The Presidio Trust is a federal corporation created by Congress to preserve, protect, enhance, and manage the Presidio of San Francisco, which was designated a National Historic Landmark in 1962, and is part of the Golden Gate National Recreation Area. Free, and open 24 hours a day, the Presidio covers 1,491 acres, from the Pacific Ocean to the San Francisco Bay, and includes a diverse ecosystem, sprawling shoreline, sweeping views, 300-acre forest, 768 buildings, 1147 housing units, a Civil War-era nondenominational chapel, several restaurants, businesses, and non-profit organizations, a bank, a post office, a campsite, a cemetery, and a golf course, with the Trust overseeing the interior 80% of the Presidio lands, while the United States National Park Service manages the 300 acres along the coast.
There is an intense ongoing debate surrounding the extent of potential further development on the Presidio grounds. Those in favor of more building point to the need to maximize income by the 2013 date the government has set for cutting off its funding for the park, and are supportive of a proposed 100,000 square foot Contemporary Art Museum, Presidio (CAMP) that the founder of The Gap and his wife would give to the park, as a place to house their art collection. Opponents, on the other hand, say the buildings being considered, including a 95,000 square foot, 125-room lodge, and especially CAMP, would be detrimental to the Presidio for a variety of reasons. Some see it as damaging to the preservation of the Presidio as a National Historic Landmark, and natural wonder; others, including the Sierra Club, oppose it for its scale, design, and location. There are also concerns from people who live nearby about the extra traffic additional attractions would bring to the neighborhood.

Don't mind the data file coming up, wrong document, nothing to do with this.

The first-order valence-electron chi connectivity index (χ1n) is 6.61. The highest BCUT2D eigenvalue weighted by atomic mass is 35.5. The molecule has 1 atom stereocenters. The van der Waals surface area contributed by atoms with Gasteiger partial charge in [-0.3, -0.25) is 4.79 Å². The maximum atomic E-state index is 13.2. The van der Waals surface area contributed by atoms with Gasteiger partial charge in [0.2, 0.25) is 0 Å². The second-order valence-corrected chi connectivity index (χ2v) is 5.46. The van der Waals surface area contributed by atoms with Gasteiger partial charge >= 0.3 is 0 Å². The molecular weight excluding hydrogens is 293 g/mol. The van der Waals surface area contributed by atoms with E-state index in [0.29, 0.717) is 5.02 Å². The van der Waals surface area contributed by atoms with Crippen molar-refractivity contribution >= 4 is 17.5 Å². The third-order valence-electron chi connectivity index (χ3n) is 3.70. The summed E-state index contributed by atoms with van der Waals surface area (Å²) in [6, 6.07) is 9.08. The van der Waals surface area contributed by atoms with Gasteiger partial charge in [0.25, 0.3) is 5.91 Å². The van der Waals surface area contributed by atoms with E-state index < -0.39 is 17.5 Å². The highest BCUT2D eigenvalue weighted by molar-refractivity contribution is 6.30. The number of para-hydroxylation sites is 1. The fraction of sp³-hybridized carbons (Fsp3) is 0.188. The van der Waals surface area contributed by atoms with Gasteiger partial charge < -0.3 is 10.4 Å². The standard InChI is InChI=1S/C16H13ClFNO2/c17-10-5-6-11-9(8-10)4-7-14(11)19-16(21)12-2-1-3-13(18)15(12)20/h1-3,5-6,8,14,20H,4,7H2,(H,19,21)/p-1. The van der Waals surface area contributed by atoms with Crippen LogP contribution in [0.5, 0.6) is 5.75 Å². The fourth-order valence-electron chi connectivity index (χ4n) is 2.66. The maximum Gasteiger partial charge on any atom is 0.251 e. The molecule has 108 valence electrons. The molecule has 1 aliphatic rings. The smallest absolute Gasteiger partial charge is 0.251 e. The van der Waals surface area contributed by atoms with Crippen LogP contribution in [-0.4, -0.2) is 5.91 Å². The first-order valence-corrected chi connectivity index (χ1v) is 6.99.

The oldest continuously operated military post in the nation, the Presidio of San Francisco was a military base for 218 years, from the time Spain established El Presidio in 1776, until the Army, in 1994, transferred it to the National Park Service, after the U.S. Base Realignment and Closure Commission deemed it no longer necessary in a military capacity. In 1996, Congress established the Presidio Trust as a wholly owned corporation of the Federal Government, with the specific purpose that it preserve, enhance, and maintain the Presidio as a park. The Presidio Trust Act mandated it be run in a manner consistent with sound principles of land use planning and management, and which protects the Presidio from development and uses that would destroy the scenic beauty and historic and natural character of the area and its cultural and recreational resources. The Trust, the Act, stated, is to be governed by a seven-member Board of Directors, made up of six Presidential appointees who are not employees of the Federal government, and the Secretary of the Interior, or a designee of that office. They are to manage the leasing, maintenance, rehabilitation, repair and improvement of property within the Presidio through a public/private partnership that minimizes cost to the United States Treasury, and makes efficient use of private sector resources. In addition, the Act mandates that the Trust become independent of annual appropriations by the end of fiscal year 2012.